Still, there is clearly a need for alternatives which at least offer the option of individual ownership and privacy of data. The problem with all prior efforts to build these alternatives is that they simply cannot reach a critical mass of users. There's no doubt that having Tim Berners-Lee, the inventor of the Web, at the helm certainly gives Inrupt a fighting chance of at least getting the attention rarely accorded to most startups.
So, how exactly is Inrupt going to achieve its lofty goal? The foundation of Inrupt's solution is an open source platform called Solid, which can be used by web developers to create applications that use data which is stored in PODs. Simply put, Inrupt describes a Solid POD as being "like a secure USB stick for the Web, that you can access from anywhere. For example, if your POD contains photos then you give others access to parts of your POD with photos, they can react to your photos and share their memories with you." But you alone decide which data in your POD apps and people can see.
In this sense a POD is a combination of digital identity and digital locker controlled by the individual who owns it. It's your digital self, in one place, with one lock and multiple keys that are yours to share as you see fit.
Reading through Inrupt's literature it's not entirely clear how all of this will be managed; partly because the info available on Solid is clearly intended for developers. Unless you know what Turtle, RDFLIB, Triples and Quads are, you're not likely to get too far. That's not a surprise since Solid is ultimately open source software to be used by engineers.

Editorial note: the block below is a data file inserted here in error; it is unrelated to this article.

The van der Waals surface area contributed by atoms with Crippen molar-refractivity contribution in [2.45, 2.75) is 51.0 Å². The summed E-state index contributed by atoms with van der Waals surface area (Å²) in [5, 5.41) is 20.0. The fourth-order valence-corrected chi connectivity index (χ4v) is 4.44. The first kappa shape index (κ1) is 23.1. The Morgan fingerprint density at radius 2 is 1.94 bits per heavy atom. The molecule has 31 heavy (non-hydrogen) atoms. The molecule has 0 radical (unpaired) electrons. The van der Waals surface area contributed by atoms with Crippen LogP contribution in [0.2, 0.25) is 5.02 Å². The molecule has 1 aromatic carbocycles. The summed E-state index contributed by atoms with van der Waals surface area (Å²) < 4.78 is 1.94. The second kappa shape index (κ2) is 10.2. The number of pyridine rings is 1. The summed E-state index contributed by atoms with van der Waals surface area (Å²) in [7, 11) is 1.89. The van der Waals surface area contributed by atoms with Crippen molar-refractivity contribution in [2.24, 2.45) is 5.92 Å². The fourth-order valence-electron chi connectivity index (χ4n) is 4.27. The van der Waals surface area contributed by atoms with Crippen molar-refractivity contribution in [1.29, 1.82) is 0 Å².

However, even some of the more pedestrian marketing descriptions can get a bit obtuse. For example, here's how Inrupt explains a Solid POD:
Think of your Solid POD as your own private website, except that your data interoperates with all your apps, which means you have your own personal API to go along with it. When you post comments or videos online, your friends can view them with whatever app they like, such as an album viewer or a social feed. It's your data, that can be shaped in any way or form.
In order for Inrupt to succeed it will need to attract developers who can build a critical mass of applications which in turn attract a critical mass of users. But its also going to need to make a pitch to the consumer market, which provides a better reason for users to switch. That's a tall order given that users of existing platforms such as Facebook number in the billions.
It may be a better bet to think of Inrupt not as a totalitarian sort of competitor, in a winner takes all battle to the death against Facebook, but rather as an option for users who are more concerned with privacy than the typical technology consumer. That sort of an approach may even provide a way to create bridge between Inrupt and more traditional tech companies. Even so, it's not going to be an easy path to pave. Market momentum isn't working in favor of Inrupt.
Still Berners-Lee is anything but daunted. The man who invented the Web sees the opportunity to bring equity to the Web as a calling to complete the vision he had of the Web from the outset. Berners-Lee is not going to be held hostage by the prologue of the past. In his own words, " The future is still so much bigger than the past."